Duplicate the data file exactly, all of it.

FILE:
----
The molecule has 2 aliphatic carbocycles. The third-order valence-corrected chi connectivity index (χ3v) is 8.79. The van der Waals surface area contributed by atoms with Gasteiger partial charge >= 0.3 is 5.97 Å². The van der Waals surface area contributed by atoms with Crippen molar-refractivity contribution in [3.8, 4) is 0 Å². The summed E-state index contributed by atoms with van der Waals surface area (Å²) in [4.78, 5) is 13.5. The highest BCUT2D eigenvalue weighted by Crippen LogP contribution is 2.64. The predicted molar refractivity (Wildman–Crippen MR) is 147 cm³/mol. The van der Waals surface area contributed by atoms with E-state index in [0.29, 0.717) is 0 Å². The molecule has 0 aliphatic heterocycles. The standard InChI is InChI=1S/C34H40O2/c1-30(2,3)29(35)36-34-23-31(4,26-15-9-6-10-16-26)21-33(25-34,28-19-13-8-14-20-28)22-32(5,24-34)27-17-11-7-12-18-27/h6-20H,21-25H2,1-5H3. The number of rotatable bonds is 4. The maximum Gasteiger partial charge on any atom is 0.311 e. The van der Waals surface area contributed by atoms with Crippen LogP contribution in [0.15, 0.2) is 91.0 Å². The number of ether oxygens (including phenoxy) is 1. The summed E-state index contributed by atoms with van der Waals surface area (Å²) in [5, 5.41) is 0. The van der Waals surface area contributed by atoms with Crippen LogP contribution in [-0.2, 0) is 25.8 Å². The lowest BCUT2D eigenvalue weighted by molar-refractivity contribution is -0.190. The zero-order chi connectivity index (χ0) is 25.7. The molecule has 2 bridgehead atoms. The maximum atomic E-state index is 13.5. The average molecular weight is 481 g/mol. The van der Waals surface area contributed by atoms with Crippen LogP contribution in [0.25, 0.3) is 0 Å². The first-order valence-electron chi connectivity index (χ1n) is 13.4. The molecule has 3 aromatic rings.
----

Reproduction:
The molecule has 2 aliphatic carbocycles. The third-order valence-corrected chi connectivity index (χ3v) is 8.79. The van der Waals surface area contributed by atoms with Gasteiger partial charge >= 0.3 is 5.97 Å². The van der Waals surface area contributed by atoms with Crippen molar-refractivity contribution in [3.8, 4) is 0 Å². The summed E-state index contributed by atoms with van der Waals surface area (Å²) in [4.78, 5) is 13.5. The highest BCUT2D eigenvalue weighted by Crippen LogP contribution is 2.64. The predicted molar refractivity (Wildman–Crippen MR) is 147 cm³/mol. The van der Waals surface area contributed by atoms with E-state index in [0.29, 0.717) is 0 Å². The molecule has 0 aliphatic heterocycles. The standard InChI is InChI=1S/C34H40O2/c1-30(2,3)29(35)36-34-23-31(4,26-15-9-6-10-16-26)21-33(25-34,28-19-13-8-14-20-28)22-32(5,24-34)27-17-11-7-12-18-27/h6-20H,21-25H2,1-5H3. The number of rotatable bonds is 4. The maximum Gasteiger partial charge on any atom is 0.311 e. The van der Waals surface area contributed by atoms with Crippen LogP contribution in [0.15, 0.2) is 91.0 Å². The number of ether oxygens (including phenoxy) is 1. The summed E-state index contributed by atoms with van der Waals surface area (Å²) in [5, 5.41) is 0. The van der Waals surface area contributed by atoms with Crippen LogP contribution in [-0.2, 0) is 25.8 Å². The lowest BCUT2D eigenvalue weighted by molar-refractivity contribution is -0.190. The zero-order chi connectivity index (χ0) is 25.7. The molecule has 2 bridgehead atoms. The maximum atomic E-state index is 13.5. The average molecular weight is 481 g/mol. The van der Waals surface area contributed by atoms with Crippen LogP contribution in [0.25, 0.3) is 0 Å². The first-order valence-electron chi connectivity index (χ1n) is 13.4. The molecule has 3 aromatic rings.